A Ponteland man has soaring ambitions for his charity after building up support.
And moves are under way for Stratus to provide medical assistance across the country and overseas.
Pilot James Moon established it two years ago to provide flight experiences for terminally ill, disabled and disadvantaged people. He and other aviation professionals work with 15 charities in the UK to set up 30-minute sessions in a small aircraft.
Based at the Northumbria Flying School in the grounds of Newcastle Airport, Stratus is going from strength to strength after gaining some corporate sponsorship from a range of sources including Avalon Aero and The Adderstone Foundation.
Mr Moon said: “It hasn’t been easy to grow the charity – at first we had collection tins outside shops and supermarkets – but we’ve made steady progress and we’re generally seeing an increase in the number of flights we do each month.
“I’m delighted to be doing something I love and at the same time providing something that will bring joy to others less fortunate. Many of the people who go on the flight experience say they feel a sense of freedom and they never thought that this activity would have been possible for them.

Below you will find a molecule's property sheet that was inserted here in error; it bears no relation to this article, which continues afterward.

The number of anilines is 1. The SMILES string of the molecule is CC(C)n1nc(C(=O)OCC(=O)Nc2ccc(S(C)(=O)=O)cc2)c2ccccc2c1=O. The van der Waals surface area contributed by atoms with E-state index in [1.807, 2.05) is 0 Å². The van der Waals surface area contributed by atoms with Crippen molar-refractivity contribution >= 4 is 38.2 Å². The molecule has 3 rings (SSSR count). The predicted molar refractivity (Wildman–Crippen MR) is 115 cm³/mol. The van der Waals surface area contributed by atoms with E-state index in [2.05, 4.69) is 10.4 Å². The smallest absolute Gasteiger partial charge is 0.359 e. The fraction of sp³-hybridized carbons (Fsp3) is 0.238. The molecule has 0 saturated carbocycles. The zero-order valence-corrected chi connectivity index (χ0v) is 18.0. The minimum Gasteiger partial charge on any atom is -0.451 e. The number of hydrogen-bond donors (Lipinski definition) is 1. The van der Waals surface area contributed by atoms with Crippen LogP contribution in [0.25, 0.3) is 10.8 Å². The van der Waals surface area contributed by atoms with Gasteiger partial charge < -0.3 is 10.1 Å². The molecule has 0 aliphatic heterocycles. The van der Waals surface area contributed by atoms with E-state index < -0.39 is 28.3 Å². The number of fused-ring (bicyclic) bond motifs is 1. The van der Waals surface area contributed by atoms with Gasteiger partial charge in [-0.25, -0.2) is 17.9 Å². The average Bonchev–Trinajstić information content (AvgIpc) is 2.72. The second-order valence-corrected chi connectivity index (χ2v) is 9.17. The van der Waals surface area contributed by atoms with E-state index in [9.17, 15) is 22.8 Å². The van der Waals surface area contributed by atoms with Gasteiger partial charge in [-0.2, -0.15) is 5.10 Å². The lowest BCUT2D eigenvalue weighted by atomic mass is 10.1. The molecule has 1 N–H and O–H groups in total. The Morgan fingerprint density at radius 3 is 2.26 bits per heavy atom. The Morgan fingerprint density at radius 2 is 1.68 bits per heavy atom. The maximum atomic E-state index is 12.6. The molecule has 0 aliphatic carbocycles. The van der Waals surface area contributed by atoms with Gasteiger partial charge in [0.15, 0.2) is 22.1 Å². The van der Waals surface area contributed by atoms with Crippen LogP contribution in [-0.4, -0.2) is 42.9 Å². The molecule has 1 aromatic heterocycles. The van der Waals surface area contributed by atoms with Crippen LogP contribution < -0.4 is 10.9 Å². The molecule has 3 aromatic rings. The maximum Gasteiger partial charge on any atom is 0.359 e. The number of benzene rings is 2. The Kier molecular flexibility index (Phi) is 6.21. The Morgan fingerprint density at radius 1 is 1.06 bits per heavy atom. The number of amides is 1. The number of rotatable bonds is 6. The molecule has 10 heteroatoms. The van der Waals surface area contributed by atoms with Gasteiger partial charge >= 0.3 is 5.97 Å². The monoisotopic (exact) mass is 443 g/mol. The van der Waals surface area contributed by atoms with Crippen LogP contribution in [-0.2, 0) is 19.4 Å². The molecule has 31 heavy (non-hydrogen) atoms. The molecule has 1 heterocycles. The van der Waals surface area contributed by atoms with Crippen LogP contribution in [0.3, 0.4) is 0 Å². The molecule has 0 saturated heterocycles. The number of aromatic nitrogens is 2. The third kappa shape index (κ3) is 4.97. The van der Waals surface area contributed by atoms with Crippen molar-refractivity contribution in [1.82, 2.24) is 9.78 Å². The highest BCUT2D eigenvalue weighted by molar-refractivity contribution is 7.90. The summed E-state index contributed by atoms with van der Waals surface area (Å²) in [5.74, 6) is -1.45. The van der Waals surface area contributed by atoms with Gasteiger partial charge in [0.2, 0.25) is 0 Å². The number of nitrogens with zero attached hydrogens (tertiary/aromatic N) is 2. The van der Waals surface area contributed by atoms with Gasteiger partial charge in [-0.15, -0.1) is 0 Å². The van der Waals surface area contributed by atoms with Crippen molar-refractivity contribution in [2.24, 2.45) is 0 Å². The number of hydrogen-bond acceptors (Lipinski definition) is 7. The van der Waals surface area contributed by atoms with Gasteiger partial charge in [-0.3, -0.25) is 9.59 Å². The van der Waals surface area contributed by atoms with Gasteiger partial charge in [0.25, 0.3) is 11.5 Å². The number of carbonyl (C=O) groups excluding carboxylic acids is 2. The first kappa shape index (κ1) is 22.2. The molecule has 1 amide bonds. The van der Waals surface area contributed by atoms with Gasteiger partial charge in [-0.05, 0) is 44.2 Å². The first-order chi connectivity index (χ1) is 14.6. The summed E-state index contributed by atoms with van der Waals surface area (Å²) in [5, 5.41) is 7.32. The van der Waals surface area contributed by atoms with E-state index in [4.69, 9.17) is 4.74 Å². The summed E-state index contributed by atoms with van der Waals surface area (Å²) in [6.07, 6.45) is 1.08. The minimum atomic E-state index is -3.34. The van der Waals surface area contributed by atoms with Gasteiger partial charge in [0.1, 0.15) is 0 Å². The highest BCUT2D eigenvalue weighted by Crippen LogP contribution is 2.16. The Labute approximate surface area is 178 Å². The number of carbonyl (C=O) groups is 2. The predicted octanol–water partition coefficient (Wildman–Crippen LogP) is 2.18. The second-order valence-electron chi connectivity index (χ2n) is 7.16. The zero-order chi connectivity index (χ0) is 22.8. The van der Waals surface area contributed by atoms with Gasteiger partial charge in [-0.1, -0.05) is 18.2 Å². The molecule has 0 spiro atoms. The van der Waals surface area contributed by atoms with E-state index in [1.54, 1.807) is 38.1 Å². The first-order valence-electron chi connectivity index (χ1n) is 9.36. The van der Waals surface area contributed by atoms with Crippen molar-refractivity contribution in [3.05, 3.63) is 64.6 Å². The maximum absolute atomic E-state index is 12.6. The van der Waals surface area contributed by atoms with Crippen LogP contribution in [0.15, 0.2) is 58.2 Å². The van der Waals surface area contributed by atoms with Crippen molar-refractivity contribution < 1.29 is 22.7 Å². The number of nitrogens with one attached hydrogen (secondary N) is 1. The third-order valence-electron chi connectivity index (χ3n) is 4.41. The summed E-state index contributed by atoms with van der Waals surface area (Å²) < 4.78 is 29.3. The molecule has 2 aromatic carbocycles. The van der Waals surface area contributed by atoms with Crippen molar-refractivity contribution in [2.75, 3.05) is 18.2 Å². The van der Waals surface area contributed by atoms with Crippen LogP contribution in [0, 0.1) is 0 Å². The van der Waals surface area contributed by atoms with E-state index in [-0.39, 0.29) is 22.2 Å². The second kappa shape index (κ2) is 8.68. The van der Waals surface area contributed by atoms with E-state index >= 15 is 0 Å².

“We’re grateful to all the businesses and organisations that have come on board as sponsors, as well as BIM Creative which put together our website for a nominal fee.
“I’m very positive for the future of the charity. We had a takeover approach in January, but we turned it down because all of us see the potential in what we’re trying to achieve.
“We’re also looking to grow our presence in the USA and Canada. A few private aircraft owners in both countries heard about the charity and with our support, they are doing flights for terminally ill and disabled people.”
The initial name for the charity was Little Wings and the 20-year-old added that this brand, with the slogan of ‘changing lives through the power of flight’, is going to be used for medical initiatives.
He is in talks with hospitals to set up a partnership arrangement and Stratus is building up a team of opticians for Save Our Sight. The aim of this scheme is to help treat preventable blindness within developing countries.
On Monday, 14-year-old Danny Duffy, who suffers from autism, enjoyed a flight experience on his birthday that covered Newcastle and Tynemouth.
Glenda Trewick of Gateshead Council, who helps to look after Danny, said: “He wasn’t going to bed at the right time on a night and it was affecting his schoolwork, so we used the flight day as a praise and reward and it worked.
“It’s fantastic that James is providing this opportunity for people and Danny will have learned a great deal as he wants to be an aircraft engineer when he’s older.”
If you know anyone meeting the criteria who would benefit from going on this flight experience, visit www.stratusflying.com for more information.